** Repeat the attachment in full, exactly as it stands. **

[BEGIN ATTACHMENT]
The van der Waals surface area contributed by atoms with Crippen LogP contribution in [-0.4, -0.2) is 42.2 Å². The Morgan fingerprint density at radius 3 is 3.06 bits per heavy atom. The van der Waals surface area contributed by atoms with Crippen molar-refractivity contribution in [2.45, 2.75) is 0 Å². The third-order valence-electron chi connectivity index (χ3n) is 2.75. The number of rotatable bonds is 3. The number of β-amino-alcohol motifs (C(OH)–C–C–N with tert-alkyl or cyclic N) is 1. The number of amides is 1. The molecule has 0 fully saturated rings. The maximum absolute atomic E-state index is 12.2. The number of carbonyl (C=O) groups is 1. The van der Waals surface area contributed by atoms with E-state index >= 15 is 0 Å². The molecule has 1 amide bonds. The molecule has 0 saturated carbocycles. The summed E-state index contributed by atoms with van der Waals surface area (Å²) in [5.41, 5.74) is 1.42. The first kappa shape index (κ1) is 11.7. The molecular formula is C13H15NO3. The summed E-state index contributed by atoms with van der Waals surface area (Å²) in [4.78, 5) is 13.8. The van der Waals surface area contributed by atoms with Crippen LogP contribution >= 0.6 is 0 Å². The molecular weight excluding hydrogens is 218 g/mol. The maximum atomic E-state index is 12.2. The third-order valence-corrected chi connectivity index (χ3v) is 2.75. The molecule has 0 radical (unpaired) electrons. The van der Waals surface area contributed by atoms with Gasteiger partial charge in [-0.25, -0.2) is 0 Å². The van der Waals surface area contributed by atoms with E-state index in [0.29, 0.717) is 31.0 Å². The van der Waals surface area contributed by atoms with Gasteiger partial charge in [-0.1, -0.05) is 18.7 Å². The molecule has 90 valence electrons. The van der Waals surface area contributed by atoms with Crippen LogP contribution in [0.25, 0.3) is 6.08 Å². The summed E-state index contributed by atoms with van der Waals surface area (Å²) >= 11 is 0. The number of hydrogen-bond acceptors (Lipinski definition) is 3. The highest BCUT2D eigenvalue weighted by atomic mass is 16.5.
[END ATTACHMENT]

The van der Waals surface area contributed by atoms with Crippen LogP contribution in [-0.4, -0.2) is 42.2 Å². The Morgan fingerprint density at radius 3 is 3.06 bits per heavy atom. The van der Waals surface area contributed by atoms with Crippen molar-refractivity contribution in [2.45, 2.75) is 0 Å². The third-order valence-electron chi connectivity index (χ3n) is 2.75. The number of rotatable bonds is 3. The number of β-amino-alcohol motifs (C(OH)–C–C–N with tert-alkyl or cyclic N) is 1. The number of amides is 1. The molecule has 0 fully saturated rings. The maximum absolute atomic E-state index is 12.2. The number of carbonyl (C=O) groups is 1. The van der Waals surface area contributed by atoms with E-state index >= 15 is 0 Å². The molecule has 1 amide bonds. The molecule has 0 saturated carbocycles. The summed E-state index contributed by atoms with van der Waals surface area (Å²) in [5.41, 5.74) is 1.42. The first kappa shape index (κ1) is 11.7. The molecular formula is C13H15NO3. The summed E-state index contributed by atoms with van der Waals surface area (Å²) in [4.78, 5) is 13.8. The van der Waals surface area contributed by atoms with Crippen LogP contribution >= 0.6 is 0 Å². The molecular weight excluding hydrogens is 218 g/mol. The maximum atomic E-state index is 12.2. The third-order valence-corrected chi connectivity index (χ3v) is 2.75. The molecule has 0 radical (unpaired) electrons. The van der Waals surface area contributed by atoms with Gasteiger partial charge in [-0.25, -0.2) is 0 Å². The van der Waals surface area contributed by atoms with E-state index in [0.29, 0.717) is 31.0 Å². The van der Waals surface area contributed by atoms with Gasteiger partial charge in [-0.1, -0.05) is 18.7 Å². The molecule has 90 valence electrons. The van der Waals surface area contributed by atoms with Crippen LogP contribution in [0.25, 0.3) is 6.08 Å². The summed E-state index contributed by atoms with van der Waals surface area (Å²) >= 11 is 0. The number of hydrogen-bond acceptors (Lipinski definition) is 3. The highest BCUT2D eigenvalue weighted by atomic mass is 16.5.